“Sounds delightfully delicious!”

“We’ll see,” I said.

Evan was medium height, portly, with flush-red cheeks and thinning hair. Though old enough to retire, he had recently taken up a position at a software company that analyzed Collateralized Loan Obligations (CLOs). Evan knew the CLO market and, importantly, many CLO buyers. On the other hand, the kids he worked with were experts in programming data analytic tools. A match made in financial heaven. He indulged in his favorite pastimes in his spare time: eating and drinking. He also liked long walks and visiting museums. Accompanying him to a museum often presented a social dilemma due to his unfortunate condition of excess flatulence. One could not view paintings alongside him, lest the other viewers surmise you to be the culprit. Nevertheless, he was always jovial company.

“Marvelous sunset, simply spectacular.”

“I’m glad you’re enjoying it. Another glass of wine?”

“I don’t mind if I do. Don’t get up; I’ll fetch it myself.” Evan rose from his chair, facing the window, and bounded across the room with surprising alacrity for someone of 65 years who had just knocked back a glass of wine like it was soda pop. He poured himself a generous splash and returned to his seat. My condo has windows stretching from the floor to the ceiling and a mostly unobstructed view of the horizon. It was an early evening in November, too chilly to watch the sky from the balcony.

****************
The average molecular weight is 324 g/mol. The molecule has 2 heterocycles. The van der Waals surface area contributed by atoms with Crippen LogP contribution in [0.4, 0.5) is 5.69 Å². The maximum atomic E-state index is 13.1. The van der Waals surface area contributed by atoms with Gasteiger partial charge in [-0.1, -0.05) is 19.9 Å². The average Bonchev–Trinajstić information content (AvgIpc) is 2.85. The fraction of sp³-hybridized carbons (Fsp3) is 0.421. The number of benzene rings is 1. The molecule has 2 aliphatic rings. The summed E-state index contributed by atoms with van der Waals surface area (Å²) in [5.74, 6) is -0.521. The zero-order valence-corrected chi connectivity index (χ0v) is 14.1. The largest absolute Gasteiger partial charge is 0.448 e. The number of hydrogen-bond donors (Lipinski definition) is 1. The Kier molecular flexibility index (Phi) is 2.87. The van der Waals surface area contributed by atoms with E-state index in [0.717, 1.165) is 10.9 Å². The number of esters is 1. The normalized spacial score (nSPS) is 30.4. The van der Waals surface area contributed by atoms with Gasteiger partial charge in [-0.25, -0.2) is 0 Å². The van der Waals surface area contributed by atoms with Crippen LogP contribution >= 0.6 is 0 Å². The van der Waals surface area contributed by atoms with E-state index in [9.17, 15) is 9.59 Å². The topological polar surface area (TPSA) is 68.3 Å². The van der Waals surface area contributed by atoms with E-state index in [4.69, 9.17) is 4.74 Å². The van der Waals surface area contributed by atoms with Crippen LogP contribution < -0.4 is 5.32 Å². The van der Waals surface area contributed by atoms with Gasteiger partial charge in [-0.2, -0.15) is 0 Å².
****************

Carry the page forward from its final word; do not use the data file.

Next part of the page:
“You’re a good friend, Frank.”

“Thank you.”

“I’m sure you’re astonished to hear that I thoroughly enjoy this music.”

“I’m flabbergasted but also flattered.”

Just then, there was a knock on the door. I went to the entry and opened it to find Audrey waiting to return the screwdriver I had lent her.

“Who is it?” Evan shouted from the other room.

“It’s Audrey,” I shouted back.

“Audrey, come on in! We’re having wine and watching the sunset. Frank’s invited us to dinner – scallops.”

“Oh, thank you, Frank. That’s very kind,” Audrey said as she handed me the tool and brushed past me. “Don’t mind me. I can pour the wine myself. What do we have? Oh, a Gavi. Excellent.”

“Just help yourself,” I said. What is my place, a restaurant?